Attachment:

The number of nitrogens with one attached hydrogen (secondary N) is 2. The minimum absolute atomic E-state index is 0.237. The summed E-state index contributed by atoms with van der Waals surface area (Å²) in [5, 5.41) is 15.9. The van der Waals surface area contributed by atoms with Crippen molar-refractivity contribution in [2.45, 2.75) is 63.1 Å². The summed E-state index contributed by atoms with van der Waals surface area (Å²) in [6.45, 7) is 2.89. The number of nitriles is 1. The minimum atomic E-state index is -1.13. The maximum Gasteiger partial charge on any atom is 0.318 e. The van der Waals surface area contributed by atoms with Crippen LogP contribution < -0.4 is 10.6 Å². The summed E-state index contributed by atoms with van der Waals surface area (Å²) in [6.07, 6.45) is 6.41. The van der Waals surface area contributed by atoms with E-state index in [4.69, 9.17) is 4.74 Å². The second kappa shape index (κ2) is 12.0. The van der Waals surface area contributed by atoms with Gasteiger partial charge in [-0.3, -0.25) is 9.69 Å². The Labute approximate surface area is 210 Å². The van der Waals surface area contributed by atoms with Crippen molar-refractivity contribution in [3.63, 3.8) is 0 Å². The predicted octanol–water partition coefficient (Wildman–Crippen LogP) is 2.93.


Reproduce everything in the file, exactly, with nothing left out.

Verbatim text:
The number of nitrogens with one attached hydrogen (secondary N) is 2. The minimum absolute atomic E-state index is 0.237. The summed E-state index contributed by atoms with van der Waals surface area (Å²) in [5, 5.41) is 15.9. The van der Waals surface area contributed by atoms with Crippen molar-refractivity contribution in [2.45, 2.75) is 63.1 Å². The summed E-state index contributed by atoms with van der Waals surface area (Å²) in [6.45, 7) is 2.89. The number of nitriles is 1. The minimum atomic E-state index is -1.13. The maximum Gasteiger partial charge on any atom is 0.318 e. The van der Waals surface area contributed by atoms with Crippen LogP contribution < -0.4 is 10.6 Å². The summed E-state index contributed by atoms with van der Waals surface area (Å²) in [6.07, 6.45) is 6.41. The van der Waals surface area contributed by atoms with E-state index in [4.69, 9.17) is 4.74 Å². The second kappa shape index (κ2) is 12.0. The van der Waals surface area contributed by atoms with Gasteiger partial charge in [-0.3, -0.25) is 9.69 Å². The Labute approximate surface area is 210 Å². The van der Waals surface area contributed by atoms with Crippen molar-refractivity contribution in [3.63, 3.8) is 0 Å². The predicted octanol–water partition coefficient (Wildman–Crippen LogP) is 2.93.